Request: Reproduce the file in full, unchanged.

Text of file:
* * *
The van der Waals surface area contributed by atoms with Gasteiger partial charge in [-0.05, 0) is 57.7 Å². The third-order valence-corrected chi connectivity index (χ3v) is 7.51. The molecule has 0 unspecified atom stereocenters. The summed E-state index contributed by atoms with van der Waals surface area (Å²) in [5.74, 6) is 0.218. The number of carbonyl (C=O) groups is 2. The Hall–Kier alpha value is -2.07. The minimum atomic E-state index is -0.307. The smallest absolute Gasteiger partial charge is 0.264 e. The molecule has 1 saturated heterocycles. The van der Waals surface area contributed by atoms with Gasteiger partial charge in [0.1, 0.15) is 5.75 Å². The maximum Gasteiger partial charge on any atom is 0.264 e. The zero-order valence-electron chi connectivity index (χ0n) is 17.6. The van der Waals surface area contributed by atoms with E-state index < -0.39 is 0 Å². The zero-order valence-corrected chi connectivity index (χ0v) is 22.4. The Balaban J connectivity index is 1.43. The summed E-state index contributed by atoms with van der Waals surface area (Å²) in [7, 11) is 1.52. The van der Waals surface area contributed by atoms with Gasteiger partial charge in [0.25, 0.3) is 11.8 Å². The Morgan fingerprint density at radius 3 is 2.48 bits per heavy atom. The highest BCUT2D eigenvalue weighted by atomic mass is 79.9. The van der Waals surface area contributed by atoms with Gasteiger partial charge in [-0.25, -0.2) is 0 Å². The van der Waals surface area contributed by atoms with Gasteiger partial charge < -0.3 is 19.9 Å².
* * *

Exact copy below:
The van der Waals surface area contributed by atoms with Gasteiger partial charge in [-0.05, 0) is 57.7 Å². The third-order valence-corrected chi connectivity index (χ3v) is 7.51. The molecule has 0 unspecified atom stereocenters. The summed E-state index contributed by atoms with van der Waals surface area (Å²) in [5.74, 6) is 0.218. The number of carbonyl (C=O) groups is 2. The Hall–Kier alpha value is -2.07. The minimum atomic E-state index is -0.307. The smallest absolute Gasteiger partial charge is 0.264 e. The molecule has 1 saturated heterocycles. The van der Waals surface area contributed by atoms with Gasteiger partial charge in [0.1, 0.15) is 5.75 Å². The maximum Gasteiger partial charge on any atom is 0.264 e. The zero-order valence-electron chi connectivity index (χ0n) is 17.6. The van der Waals surface area contributed by atoms with E-state index < -0.39 is 0 Å². The zero-order valence-corrected chi connectivity index (χ0v) is 22.4. The Balaban J connectivity index is 1.43. The summed E-state index contributed by atoms with van der Waals surface area (Å²) in [7, 11) is 1.52. The van der Waals surface area contributed by atoms with Gasteiger partial charge in [0.25, 0.3) is 11.8 Å². The Morgan fingerprint density at radius 3 is 2.48 bits per heavy atom. The highest BCUT2D eigenvalue weighted by atomic mass is 79.9. The van der Waals surface area contributed by atoms with Gasteiger partial charge in [-0.25, -0.2) is 0 Å². The van der Waals surface area contributed by atoms with Gasteiger partial charge < -0.3 is 19.9 Å².